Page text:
RSKE Year 3 day 24. Thursday 6 August

Stokkøya to Grandholmen. 47 km, 6.4 km/hr average speed. Start 0945 arrive 1815.

Today’s route

As we took advantage of a stop in the rain to pack the tents we saw a wet and drab sign advertising for a bakery in a strange building just down the “road”. It should open in 20 minutes. We didn’t exactly get our hopes up, but the alternative was oatmeal porridge in the “service house”. Not much to lose.

Good thinking. Stokkøya was just about to improve a lot on second impression. The strange building turned out to be a “village box”, first we’ve ever seen. Basically an multipurpose mostly unisolated hall. Adjacent was the bakery. It had first class bread and outstanding pastry, delivering far and wide. Croissant and danish beats oatmeal for breakfast any day!

We were the early birds and the young lady serving us had time for a chat. We explained about our Russian-Scandinavian paddling adventure hoping to make a bit of an impression. Elin found it interesting, although she didn’t do much paddling. She was more into motorbikes. Her summer vacation last year was spent riding her motorcycle from Trøndelag to Mali (west Africa). So much for paddling through Russia….

We were definitely “outadventured” by Elin Kipelsrud. And the pastry was delicious:-)

It turned out Elin was the daughter of missionaries and had grown up in the Ivory Coast and Mali. Now she was planning to go back to do social work with kids. By plane, but still. We were thoroughly impressed by such dedication and courage. Pastry and food for thought all in one helping. Stokkøya climbed drastically in our ranking.

Still no time to linger. We had 47 km to go to our planned campsite at Grandholmen. So shortly before 1000 we were on our way. Today the conditions were good and we were back to our normal speed of 6+ km/hr. Remembering the struggles of the last two days we chose the short, not the scenic route.

Lots of open water paddling

So lots of open water, and not a lot to write about. Just one reflection. We realized that the whole three weeks we have probably not paddled a single meter without line of sight to a fish farm. They are littered all over. The last couple of days we haven’t paddled a meter without line of sight to windmills either. It’s massive things, it seems the economic fundament of these societies are changing before our eyes.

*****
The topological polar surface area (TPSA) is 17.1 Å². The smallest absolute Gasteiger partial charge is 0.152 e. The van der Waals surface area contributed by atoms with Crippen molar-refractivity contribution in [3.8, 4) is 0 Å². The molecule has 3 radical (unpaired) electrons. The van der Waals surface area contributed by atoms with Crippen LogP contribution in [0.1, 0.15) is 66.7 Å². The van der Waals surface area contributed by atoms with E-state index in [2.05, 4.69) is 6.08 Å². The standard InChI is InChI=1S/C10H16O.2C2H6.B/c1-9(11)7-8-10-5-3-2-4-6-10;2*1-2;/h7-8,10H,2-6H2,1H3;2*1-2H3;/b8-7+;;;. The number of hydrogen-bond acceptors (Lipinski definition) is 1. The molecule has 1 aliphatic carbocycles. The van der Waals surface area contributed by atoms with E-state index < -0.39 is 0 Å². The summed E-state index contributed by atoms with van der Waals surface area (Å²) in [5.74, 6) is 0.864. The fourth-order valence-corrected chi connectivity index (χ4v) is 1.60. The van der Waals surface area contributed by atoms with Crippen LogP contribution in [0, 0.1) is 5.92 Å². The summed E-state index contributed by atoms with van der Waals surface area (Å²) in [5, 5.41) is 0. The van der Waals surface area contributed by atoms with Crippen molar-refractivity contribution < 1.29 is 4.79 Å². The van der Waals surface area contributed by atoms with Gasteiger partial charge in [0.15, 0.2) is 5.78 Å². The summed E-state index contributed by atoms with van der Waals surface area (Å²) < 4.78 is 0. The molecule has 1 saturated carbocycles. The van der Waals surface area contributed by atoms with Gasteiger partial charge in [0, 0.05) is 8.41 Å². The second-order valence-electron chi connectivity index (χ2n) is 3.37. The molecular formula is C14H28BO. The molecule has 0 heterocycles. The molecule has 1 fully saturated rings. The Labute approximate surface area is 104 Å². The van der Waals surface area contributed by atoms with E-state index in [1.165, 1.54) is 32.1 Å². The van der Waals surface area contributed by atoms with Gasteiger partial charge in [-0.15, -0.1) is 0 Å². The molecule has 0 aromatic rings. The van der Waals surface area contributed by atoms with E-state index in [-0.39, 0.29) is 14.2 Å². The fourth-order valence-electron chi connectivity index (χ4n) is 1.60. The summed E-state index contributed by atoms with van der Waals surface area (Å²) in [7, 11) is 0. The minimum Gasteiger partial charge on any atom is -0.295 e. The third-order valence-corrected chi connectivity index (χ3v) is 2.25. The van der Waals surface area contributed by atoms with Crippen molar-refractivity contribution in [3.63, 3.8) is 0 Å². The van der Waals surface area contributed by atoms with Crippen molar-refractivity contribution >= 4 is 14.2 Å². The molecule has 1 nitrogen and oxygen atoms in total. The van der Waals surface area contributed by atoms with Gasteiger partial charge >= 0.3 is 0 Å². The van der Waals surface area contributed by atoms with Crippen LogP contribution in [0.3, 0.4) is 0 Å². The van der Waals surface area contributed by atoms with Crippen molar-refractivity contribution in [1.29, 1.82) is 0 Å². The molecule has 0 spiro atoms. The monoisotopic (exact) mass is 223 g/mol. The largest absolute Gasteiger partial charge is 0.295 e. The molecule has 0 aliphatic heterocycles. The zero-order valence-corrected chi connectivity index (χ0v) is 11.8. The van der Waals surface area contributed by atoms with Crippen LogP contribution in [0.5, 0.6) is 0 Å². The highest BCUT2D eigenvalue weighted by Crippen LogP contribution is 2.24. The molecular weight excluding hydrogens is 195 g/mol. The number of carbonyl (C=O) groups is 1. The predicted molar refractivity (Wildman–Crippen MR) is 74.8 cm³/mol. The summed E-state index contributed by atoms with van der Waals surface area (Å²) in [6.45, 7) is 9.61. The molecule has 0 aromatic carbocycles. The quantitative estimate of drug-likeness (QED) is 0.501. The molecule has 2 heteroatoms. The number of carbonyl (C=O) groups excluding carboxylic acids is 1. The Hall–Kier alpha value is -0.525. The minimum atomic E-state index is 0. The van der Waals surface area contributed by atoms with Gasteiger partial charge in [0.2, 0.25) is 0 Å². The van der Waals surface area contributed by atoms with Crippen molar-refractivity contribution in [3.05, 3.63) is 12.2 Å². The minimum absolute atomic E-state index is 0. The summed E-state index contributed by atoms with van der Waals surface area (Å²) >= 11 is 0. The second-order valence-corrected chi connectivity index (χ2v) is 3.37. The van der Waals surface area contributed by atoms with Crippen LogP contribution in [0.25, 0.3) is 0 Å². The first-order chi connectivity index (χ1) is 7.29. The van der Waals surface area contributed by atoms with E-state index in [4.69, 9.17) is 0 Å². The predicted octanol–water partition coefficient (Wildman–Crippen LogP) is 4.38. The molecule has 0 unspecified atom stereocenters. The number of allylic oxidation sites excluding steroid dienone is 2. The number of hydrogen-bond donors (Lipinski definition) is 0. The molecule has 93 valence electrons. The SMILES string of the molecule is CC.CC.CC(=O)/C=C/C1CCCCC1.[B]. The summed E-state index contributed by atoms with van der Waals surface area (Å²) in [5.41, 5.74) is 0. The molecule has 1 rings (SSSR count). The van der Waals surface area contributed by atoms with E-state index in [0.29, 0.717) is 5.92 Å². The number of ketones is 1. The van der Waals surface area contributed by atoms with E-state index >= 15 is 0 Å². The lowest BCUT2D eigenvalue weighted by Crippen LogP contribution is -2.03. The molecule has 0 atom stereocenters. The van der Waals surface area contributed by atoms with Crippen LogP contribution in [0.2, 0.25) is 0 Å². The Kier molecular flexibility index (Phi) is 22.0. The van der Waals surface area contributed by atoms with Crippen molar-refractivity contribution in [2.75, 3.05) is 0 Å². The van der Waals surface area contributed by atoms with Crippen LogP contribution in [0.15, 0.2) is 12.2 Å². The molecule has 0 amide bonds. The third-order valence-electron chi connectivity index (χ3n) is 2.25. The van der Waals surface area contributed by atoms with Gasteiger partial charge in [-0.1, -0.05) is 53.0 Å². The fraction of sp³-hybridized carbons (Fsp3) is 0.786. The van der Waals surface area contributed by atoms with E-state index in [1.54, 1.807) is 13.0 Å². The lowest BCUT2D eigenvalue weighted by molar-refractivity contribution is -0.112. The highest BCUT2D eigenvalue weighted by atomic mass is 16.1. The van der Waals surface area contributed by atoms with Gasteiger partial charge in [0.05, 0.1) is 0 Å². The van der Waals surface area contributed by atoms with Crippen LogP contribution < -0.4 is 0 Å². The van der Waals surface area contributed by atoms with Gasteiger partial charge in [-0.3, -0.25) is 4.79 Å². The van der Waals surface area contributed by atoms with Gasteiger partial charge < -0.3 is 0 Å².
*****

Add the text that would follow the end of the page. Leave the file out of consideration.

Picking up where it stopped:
Windmills are ubiquitous

We got to Grandholmen without incident. We found the campsite just as “advertised” on Google Maps. Just one thing, the piton google was obviously taken on low tide. Judging from the sea weed on our planned campsite there would be occasions where that was under water…

The view from Google

What about tonight at 0300? Against camping, it was a full moon so high tide. For camping the seaweed was well dried, it would probably take a storm surge to get more seaweed up there, and no wind was forecast.

We set up the tents and put the kayaks at the same level..

Just as we were having dinner a young lady came walking towards us along the shore. Surprise, this was a small islet with no connection to mainland.

Receiving some generous advice over dinner

It turned out she was the owner of the farm to which this islet belonged. She was here with her husband and father to look after a small cabin that stood on the islet. She explained that the cabin was open for people like us as was many other small cabins round here. The cabins were built around 1920 when harvesting shells for longline bait was an important industry here.

Very generous. But the tents were already up and we could hear the sleeping bags beckoning. We decided to take our chances with the tide.

Camp at sunset. Seaweed was a bit ominous, but we convinced ourselves we would have a dry night’s sleep

Tomorrow we will paddle to Sandstad on Hitra. WP, and it looks good. From there Erling will leave to visit Ålesund to take part in his uncle’s 70ieth birthday party, returning Sunday. By then Stein will have left for Oslo on Saturday. Which means Karianne will be left to look after the gear. Possibly a superfluous function, since no one in their right mind and a sense of smell would take anything….

Unless the tide takes our kayaks tonight of course.

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